Between the programme’s launch in October 2008 and February 2013, 573 kidneys, 286 livers, 52 hearts, and 15 lungs from 317 dead donors were retrieved and transplanted in the state. The number of dead donors rose from 59 in 2009 to 83 in 2012.7 In 2012 almost half of organ donations from dead donors in India were from Tamil Nadu.8 The state’s cadaver kidney donation rate has gone up from 0.3 per million population9 to 1.3 per million population,6 compared with the national average of 0.08 per million population.6
Since 2008 the Tamil Nadu government has issued 10 orders to make organ donation from cadavers “procedurally and structurally possible.”10 Hospitals doing transplant operations must register with the state authority, run a counselling department, employ a transplant coordinator, submit records of transplants they conduct, and make their charges public. Hospitals with a minimum of 25 beds, an operating theatre, and intensive care facilities are designated potential sources of cadaver organs. All cases of brain death must be certified. And because 80% of cadaver donations come from road traffic incidents,6 organ retrieval is permitted before postmortem examination if necessary.
The programme involves collaboration between government, non-profit organisations, and public and private hospitals. The Multi Organ Harvesting Network (MOHAN) Foundation has transplant coordinators in government hospitals who counsel grieving relatives and run education programmes for hospital staff and the public. The National Network of Organ Sharing (NNOS) helps hospitals strengthen their infrastructure and processes to enable transplant operations from dead donors and it supports the programme’s administration.
Joseph Amalorpavanathan, professor of vascular surgery at the government Madras Medical College, and a vascular surgeon at the associated Rajiv Gandhi Government General Hospital, is the government appointed unpaid convenor of the programme.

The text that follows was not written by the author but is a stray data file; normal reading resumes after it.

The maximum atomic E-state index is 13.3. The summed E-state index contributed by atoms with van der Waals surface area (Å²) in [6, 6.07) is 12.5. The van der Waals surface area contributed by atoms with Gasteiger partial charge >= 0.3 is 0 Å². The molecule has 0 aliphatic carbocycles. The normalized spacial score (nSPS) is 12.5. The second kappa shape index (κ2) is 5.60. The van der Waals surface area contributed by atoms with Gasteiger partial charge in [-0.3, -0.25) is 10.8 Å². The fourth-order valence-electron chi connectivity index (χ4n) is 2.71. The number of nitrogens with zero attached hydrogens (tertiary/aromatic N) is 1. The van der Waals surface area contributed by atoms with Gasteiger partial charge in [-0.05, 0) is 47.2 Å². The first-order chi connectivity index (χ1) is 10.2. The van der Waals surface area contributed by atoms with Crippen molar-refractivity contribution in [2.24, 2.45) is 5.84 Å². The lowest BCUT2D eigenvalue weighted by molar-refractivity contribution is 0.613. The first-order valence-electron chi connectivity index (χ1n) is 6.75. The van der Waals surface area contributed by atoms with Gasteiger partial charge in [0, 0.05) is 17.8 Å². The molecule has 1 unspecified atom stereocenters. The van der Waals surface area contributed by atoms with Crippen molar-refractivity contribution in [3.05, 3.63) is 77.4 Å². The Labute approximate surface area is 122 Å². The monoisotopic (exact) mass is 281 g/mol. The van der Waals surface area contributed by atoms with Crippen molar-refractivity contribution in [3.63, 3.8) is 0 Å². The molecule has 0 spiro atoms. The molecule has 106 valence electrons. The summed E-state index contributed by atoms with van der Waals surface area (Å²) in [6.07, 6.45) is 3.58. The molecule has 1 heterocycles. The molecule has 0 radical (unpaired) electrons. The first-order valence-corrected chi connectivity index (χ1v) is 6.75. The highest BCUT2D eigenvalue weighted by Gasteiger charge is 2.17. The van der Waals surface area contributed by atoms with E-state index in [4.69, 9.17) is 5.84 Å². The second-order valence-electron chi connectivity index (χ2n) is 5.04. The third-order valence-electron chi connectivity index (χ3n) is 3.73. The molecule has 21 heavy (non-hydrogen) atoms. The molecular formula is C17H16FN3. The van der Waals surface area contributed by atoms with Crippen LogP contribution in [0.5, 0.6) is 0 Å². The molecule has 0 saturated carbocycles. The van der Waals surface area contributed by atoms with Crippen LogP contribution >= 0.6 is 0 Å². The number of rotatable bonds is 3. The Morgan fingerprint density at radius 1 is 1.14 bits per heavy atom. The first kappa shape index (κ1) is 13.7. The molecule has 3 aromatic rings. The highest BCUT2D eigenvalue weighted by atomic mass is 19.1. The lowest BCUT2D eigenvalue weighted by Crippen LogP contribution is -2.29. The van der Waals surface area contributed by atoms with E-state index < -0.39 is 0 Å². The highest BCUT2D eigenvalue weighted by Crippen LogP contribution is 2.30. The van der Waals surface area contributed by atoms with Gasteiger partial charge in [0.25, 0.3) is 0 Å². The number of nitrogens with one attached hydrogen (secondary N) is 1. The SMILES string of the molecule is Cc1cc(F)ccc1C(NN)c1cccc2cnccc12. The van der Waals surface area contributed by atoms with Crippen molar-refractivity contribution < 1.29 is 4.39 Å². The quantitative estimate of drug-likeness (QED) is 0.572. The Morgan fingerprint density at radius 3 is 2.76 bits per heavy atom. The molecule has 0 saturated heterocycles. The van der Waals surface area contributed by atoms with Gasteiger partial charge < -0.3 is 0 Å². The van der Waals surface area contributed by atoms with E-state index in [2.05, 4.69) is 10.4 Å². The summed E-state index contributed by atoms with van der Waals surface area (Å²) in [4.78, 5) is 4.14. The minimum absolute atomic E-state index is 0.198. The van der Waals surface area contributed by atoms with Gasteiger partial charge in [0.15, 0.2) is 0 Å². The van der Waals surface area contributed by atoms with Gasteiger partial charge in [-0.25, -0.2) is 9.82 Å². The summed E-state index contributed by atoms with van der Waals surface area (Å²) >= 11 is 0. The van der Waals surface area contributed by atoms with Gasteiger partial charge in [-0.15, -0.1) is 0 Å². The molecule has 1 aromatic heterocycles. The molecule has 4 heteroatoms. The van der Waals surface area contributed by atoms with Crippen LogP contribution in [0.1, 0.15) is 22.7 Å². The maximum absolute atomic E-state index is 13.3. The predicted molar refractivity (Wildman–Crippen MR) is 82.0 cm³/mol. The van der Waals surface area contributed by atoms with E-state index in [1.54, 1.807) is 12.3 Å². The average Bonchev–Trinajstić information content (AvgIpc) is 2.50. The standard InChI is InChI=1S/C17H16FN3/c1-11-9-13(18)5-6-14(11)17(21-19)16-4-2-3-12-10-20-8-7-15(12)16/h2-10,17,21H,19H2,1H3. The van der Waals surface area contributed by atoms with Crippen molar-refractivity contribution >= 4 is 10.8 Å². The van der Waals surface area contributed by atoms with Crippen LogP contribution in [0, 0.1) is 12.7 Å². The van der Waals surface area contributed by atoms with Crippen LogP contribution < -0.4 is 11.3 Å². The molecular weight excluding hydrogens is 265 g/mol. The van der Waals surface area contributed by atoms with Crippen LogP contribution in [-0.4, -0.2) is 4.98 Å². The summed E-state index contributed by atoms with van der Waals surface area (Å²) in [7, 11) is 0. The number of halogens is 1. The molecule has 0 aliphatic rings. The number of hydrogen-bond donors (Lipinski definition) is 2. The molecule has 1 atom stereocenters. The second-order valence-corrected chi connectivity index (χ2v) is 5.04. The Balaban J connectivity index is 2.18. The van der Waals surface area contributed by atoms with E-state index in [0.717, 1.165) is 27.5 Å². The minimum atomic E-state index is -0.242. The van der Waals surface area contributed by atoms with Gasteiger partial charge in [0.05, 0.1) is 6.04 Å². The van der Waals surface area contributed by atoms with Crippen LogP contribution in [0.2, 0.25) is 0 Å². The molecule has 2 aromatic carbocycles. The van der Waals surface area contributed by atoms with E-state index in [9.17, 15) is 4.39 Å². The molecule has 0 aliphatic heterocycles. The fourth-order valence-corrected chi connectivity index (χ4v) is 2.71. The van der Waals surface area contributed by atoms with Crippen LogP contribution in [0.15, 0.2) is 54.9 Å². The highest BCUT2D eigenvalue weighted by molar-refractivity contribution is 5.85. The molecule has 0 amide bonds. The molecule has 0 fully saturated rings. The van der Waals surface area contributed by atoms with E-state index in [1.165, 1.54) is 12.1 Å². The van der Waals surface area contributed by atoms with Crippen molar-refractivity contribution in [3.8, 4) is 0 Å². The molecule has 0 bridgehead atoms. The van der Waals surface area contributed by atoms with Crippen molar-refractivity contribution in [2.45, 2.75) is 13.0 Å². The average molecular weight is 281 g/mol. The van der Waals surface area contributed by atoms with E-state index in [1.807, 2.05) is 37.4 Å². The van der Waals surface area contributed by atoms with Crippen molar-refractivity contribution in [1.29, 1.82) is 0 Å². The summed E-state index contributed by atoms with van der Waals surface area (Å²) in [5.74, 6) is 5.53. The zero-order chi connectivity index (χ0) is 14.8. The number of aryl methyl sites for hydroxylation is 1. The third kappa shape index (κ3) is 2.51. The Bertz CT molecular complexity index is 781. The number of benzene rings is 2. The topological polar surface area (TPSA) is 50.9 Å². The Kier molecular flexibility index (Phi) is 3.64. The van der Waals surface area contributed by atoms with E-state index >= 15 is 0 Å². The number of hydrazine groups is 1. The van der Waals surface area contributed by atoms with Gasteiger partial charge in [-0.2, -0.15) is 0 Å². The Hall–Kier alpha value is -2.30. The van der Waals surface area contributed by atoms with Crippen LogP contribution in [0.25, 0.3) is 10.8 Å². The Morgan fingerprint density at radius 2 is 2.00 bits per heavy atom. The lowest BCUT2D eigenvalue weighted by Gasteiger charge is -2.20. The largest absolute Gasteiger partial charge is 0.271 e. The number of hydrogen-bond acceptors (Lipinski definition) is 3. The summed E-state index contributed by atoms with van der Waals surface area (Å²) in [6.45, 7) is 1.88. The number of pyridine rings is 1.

“We work with two and a half people, a couple of computers, and a budget of just Rs 10 lakh [Rs 1m; £12 100; €14 300; $18 400] a year, yet we are able to generate half as many donations as a typical organ procurement organisation in the West does, with more than 100 staff,” he told the BMJ.
He maintains a waiting list of patients and allocates organs from cadavers, following guidelines for sharing organs among hospitals and for prioritising patients.
“Organ transplants have always been shrouded in mystery,” he said. This contributed to public suspicion of transplantations of organs from dead donors. “Right from the beginning we resolved to be transparent to the public.” Information on the waiting list, the number of deceased donor organs transplanted, the hospitals involved, and the guidelines for organ sharing are all in the public domain.
“The programme was preceded by extensive consultation with hospitals and surgeons doing transplants, so everyone felt involved,” said C E Karunakaran, a trustee of NNOS. Rather than confront the medical profession, the focus was to get doctors to “own” the cadaver transplant programme rather than to punish law breakers.